• Bowel obstruction symptoms due to cancer blocking the bowel such as cramping pains in the tummy, feeling bloated, constipation, being unable to pass the wind, being sick, and sometimes vomiting

Blood in the stool might be an alarming symptom for colon cancer. However, it could also be caused by other diseases. If the blood is fresh and bright, it is mostly caused by piles (hemorrhoids). Piles are swollen veins in the back passage. These fragile veins can easily get damaged during passing stool and might end up bleeding.

If the bleeding originated from a higher point in the large bowel, blood does not look bright red. The higher the bleeding point in the large bowel, the darker or black the blood in your stool becomes. Therefore, any darker blood could be a sign of cancer higher up the bowel or a bleeding stomach ulcer as another possibility.3

Management and treatment for colon cancer

In case of being diagnosed with colorectal cancer, your treatment options will be discussed with you by the cancer care team.

Depending on the treatment options, you might have different types of doctors and healthcare professionals on your care team. These doctors might include:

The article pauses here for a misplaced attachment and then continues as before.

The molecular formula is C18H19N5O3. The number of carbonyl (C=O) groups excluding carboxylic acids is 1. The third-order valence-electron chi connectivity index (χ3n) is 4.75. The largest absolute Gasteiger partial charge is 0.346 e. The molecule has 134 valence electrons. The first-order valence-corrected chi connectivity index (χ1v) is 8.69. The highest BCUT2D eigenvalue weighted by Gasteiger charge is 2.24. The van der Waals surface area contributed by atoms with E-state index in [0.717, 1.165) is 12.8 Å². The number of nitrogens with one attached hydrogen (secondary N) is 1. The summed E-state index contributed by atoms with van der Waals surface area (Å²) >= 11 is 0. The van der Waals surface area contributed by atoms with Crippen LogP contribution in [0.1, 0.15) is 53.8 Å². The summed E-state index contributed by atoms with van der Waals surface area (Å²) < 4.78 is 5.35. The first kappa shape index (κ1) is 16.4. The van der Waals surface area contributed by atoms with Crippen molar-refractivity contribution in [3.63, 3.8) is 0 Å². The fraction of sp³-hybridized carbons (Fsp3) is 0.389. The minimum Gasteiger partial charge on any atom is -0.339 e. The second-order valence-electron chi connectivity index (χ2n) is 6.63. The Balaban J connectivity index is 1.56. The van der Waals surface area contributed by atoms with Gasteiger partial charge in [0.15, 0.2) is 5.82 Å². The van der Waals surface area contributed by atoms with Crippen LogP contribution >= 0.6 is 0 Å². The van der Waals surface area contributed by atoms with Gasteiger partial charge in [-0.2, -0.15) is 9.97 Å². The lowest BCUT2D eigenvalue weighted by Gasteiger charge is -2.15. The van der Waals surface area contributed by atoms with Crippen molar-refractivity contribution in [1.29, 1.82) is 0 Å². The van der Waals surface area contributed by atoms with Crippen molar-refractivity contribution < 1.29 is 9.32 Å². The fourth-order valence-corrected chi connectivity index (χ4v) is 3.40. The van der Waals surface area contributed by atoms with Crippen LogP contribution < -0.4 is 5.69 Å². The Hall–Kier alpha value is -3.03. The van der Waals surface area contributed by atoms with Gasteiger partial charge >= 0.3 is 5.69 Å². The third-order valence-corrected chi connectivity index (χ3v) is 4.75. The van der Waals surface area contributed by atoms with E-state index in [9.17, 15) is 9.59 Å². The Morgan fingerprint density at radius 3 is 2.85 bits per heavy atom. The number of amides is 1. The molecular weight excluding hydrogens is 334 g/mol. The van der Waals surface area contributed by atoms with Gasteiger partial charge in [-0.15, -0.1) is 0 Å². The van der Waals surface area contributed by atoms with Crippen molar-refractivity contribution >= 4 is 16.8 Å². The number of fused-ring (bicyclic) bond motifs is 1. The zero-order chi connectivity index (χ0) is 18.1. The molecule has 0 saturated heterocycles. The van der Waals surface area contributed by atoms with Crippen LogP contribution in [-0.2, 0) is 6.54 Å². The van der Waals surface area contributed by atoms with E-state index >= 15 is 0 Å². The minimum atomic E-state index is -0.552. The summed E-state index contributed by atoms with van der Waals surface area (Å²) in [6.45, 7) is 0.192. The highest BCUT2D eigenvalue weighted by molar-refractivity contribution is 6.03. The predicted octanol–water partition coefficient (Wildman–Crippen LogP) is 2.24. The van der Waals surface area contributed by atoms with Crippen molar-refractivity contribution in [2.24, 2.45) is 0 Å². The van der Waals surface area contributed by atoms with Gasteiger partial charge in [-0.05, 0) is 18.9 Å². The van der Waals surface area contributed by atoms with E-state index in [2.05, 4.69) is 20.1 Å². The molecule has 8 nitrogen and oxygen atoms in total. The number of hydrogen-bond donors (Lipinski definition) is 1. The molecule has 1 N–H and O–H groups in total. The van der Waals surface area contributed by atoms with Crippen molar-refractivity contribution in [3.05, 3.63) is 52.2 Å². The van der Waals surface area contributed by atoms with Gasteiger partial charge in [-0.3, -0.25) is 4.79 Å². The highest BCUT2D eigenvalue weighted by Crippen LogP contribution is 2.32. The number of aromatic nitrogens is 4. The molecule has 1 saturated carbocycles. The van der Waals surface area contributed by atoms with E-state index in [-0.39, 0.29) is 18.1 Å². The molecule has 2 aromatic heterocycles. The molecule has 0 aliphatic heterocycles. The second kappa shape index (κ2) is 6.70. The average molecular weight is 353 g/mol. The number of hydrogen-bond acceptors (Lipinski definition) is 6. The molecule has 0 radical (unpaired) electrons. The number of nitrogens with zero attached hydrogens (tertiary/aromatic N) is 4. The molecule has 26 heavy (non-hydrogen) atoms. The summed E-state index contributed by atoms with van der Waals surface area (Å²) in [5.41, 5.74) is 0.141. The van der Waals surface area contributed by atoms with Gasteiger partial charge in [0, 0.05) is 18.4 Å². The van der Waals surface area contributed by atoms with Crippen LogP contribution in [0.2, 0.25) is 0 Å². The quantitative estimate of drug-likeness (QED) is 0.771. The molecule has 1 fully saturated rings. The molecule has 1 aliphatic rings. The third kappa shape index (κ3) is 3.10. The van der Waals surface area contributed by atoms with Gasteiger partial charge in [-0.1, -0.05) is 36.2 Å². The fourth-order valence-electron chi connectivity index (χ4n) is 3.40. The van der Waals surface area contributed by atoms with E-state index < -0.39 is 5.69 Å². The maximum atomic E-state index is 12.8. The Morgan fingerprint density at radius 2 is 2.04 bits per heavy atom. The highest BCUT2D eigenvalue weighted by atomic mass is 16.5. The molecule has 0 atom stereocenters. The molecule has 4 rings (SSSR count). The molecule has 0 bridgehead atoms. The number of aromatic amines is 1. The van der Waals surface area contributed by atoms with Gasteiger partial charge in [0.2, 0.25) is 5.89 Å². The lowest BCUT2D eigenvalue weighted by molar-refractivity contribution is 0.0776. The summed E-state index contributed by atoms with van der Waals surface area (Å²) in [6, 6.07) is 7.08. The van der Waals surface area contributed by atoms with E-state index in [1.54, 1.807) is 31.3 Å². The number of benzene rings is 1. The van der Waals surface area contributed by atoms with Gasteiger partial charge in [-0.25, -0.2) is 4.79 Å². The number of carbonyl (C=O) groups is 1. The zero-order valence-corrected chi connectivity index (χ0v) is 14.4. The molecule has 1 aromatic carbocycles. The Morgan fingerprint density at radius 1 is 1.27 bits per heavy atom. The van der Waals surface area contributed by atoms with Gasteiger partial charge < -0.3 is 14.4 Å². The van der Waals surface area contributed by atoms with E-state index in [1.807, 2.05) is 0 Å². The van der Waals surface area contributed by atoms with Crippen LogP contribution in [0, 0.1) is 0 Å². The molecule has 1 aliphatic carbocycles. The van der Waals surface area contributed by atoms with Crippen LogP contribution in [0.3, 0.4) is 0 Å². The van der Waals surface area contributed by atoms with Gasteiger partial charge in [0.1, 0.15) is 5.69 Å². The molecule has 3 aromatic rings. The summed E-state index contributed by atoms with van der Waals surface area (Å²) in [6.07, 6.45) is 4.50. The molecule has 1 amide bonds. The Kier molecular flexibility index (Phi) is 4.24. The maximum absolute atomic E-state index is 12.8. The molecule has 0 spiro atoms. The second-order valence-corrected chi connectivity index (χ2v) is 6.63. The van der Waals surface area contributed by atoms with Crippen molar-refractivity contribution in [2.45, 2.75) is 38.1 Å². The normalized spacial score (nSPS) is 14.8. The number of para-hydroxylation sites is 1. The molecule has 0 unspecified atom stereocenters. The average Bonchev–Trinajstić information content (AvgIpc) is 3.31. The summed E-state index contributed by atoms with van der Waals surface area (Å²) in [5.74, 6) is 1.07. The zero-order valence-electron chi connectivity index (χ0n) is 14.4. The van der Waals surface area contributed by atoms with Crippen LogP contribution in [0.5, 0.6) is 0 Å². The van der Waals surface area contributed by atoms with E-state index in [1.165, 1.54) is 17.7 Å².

• A gastroenterologist who treats disorders of the digestive tract
  • A surgical oncologist who operates on the cancer
  • A colorectal surgeon who operates on the diseases of the colon and rectum
  • A radiation oncologist who treats cancer with radiation therapy
  • A medical oncologist who treats cancer with medications such as chemotherapy or targeted therapy

Other healthcare professionals include physician assistants, nurse practitioners, nurses, psychologists, nutritionists, social workers, and others. 

Colorectal cancer treatment is based on the site, size, stage of the cancer, and your overall health.  There are different types of treatments available as local and systemic treatments.

Local treatments target the tumor without affecting the rest of the body. These treatments are more likely to be useful for smaller or earlier stage cancers. Surgery, ablation and embolization and radiation therapy are types of local treatment.

Systemic treatments target cancer cells almost all over the body. Chemotherapy, targeted therapy and immunotherapy are types of systemic treatment.